Agreement reached to advance east-west rail

Federal and state officials on Tuesday agreed on a path forward to extend passenger rail service west of Worcester to the cities of Springfield and Pittsfield, an effort designed to finally connect the eastern and western parts of the state by rail.

Speaking with reporters after a meeting at Springfield's Union Station, Gov. Charlie Baker and Congressman Richard Neal described plans for the Legislature to create a new rail authority and an effort to take advantage of recently granted federal infrastructure funds to make the long-sought project a reality.

Baker and Neal did not lay out a project timeframe, but spoke about the accord as if it marked a significant breakthrough.

"I thought today that it's fair to point out that this was an historic meeting," Neal said. "The governor has made a full commitment to East-West Rail. The conversation has gone on for a long period of time."

Talks about the project have run for five or six years, Baker said. He said that while he has been seen by some as an opponent, he believes he has secured greater clarity on what he described as important open-ended questions.

"There is an agreement on a path forward here and we're going to work between now and the end of the legislative session to put the requisite building blocks that we need to put in place at the state level, which will then make it possible for us to leverage a lot of the available federal money that's there because the federal government's very interested and Amtrak in particular is very interested in building out in this Northeast Corridor," Baker said. "So I think we've got a real opportunity."

Neal said the agreement pivoted on setting up the new rail authority in a pending infrastructure bond bill and asking for a dedicated funding stream tied to the federal infrastructure bill. Neal said there has been a "vigorous discussion" about existing sales taxes, paid by by people statewide, that are already dedicated to the MBTA, the rail authority that oversees the vast network of bus, commuter rail and subway services in eastern Massachusetts.

"I have been clear about my thoughts that before we do free transportation anywhere we want to make sure that there's a corresponding effort for east-west rail or west-east rail," Neal said, referring to the push in eastern Massachusetts for fare-free MBTA service.

Last August, Baker met for nearly two hours in his office to discuss the project with Neal and Congressmen Jake Auchincloss, Seth Moulton and Stephen Lynch, Neal said. He said rail service in central and western Massachusetts has "a great friend in Governor Charlie Baker."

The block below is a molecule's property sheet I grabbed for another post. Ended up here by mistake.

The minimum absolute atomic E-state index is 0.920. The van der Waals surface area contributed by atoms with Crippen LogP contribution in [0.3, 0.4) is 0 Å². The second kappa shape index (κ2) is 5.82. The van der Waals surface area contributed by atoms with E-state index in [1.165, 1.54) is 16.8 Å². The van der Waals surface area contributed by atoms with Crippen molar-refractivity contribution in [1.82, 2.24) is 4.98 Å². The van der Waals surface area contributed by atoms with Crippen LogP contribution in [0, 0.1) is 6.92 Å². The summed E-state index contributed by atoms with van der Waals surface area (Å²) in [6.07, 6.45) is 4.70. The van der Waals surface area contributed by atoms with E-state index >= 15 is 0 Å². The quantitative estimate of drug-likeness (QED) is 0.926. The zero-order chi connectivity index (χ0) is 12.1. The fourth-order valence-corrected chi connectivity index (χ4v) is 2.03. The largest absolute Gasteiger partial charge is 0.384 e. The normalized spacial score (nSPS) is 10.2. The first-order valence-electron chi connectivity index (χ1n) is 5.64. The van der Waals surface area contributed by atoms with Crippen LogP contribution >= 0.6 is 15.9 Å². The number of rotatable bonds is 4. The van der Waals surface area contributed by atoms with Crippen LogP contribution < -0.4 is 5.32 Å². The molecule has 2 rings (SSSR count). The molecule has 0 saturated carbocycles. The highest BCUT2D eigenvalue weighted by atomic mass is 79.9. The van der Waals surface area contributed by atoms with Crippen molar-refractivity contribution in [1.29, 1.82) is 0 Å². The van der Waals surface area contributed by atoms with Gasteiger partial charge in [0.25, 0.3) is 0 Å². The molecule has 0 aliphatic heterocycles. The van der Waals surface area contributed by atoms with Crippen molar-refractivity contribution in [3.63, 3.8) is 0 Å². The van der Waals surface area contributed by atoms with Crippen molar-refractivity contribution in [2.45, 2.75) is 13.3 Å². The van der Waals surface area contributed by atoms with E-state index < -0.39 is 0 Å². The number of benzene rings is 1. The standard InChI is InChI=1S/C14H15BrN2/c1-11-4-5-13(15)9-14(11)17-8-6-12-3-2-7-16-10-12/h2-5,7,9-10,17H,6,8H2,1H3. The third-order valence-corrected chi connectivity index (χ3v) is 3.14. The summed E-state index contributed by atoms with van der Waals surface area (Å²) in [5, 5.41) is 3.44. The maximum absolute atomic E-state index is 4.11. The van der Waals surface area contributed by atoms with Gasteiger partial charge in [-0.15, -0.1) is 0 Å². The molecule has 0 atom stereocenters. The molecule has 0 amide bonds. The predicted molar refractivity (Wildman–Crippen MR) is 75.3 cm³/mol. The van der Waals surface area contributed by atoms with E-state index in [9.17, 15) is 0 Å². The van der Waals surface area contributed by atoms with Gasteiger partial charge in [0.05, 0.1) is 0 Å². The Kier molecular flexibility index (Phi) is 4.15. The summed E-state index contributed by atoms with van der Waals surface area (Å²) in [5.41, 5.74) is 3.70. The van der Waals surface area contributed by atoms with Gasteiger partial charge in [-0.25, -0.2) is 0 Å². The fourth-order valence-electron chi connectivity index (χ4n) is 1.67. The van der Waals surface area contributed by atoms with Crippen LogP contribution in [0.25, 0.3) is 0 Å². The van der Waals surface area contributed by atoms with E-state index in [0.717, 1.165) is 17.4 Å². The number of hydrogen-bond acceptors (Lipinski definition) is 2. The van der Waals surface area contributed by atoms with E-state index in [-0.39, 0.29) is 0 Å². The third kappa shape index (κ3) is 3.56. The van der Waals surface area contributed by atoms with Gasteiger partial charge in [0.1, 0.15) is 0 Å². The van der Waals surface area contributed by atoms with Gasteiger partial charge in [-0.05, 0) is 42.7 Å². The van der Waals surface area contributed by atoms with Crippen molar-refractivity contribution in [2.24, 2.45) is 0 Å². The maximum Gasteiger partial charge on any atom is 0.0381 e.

The congressman identified remaining challenges as agreeing on the makeup of the rail authority board and executing necessary land takings.

Just about every state lawmaker from western Massachusetts was either at Tuesday's meeting at Springfield Union Station, or looped into the meeting via technology, Neal said.

"This is a huge step forward today," Neal said.

The governor, who had three western Massachusetts stops in Chicopee and Amherst on his public schedule Tuesday, was asked to attend the meeting in Springfield by Neal and Worcester Congressman James McGovern, Neal said. State Transportation Secretary Jamey Tesler also attended.

"Out in this side of the state everything goes through Union Station," said Springfield Mayor Domenic Sarno. "So we'll be here to facilitate anything and everything to make sure that this comes to fruition." He added, "We're ready to yell out all aboard the western part of the state to go east."

Asked by reporters, Neal said he "would be open to" a train station in Palmer.

The congressman also said the rail extension and popularity of remote work could help some people solve another problem: housing affordability.

"The cost of housing in the Boston suburbs is astronomical," said Neal. "We believe that this would provide some relief for those who might want to live out here."

Baker did not specify how much state funding would be needed to satisfy federal matching requirements, noting the federal government has yet to issue guidance on that topic. He said he did not expect the state to have any trouble coming up with its state match.



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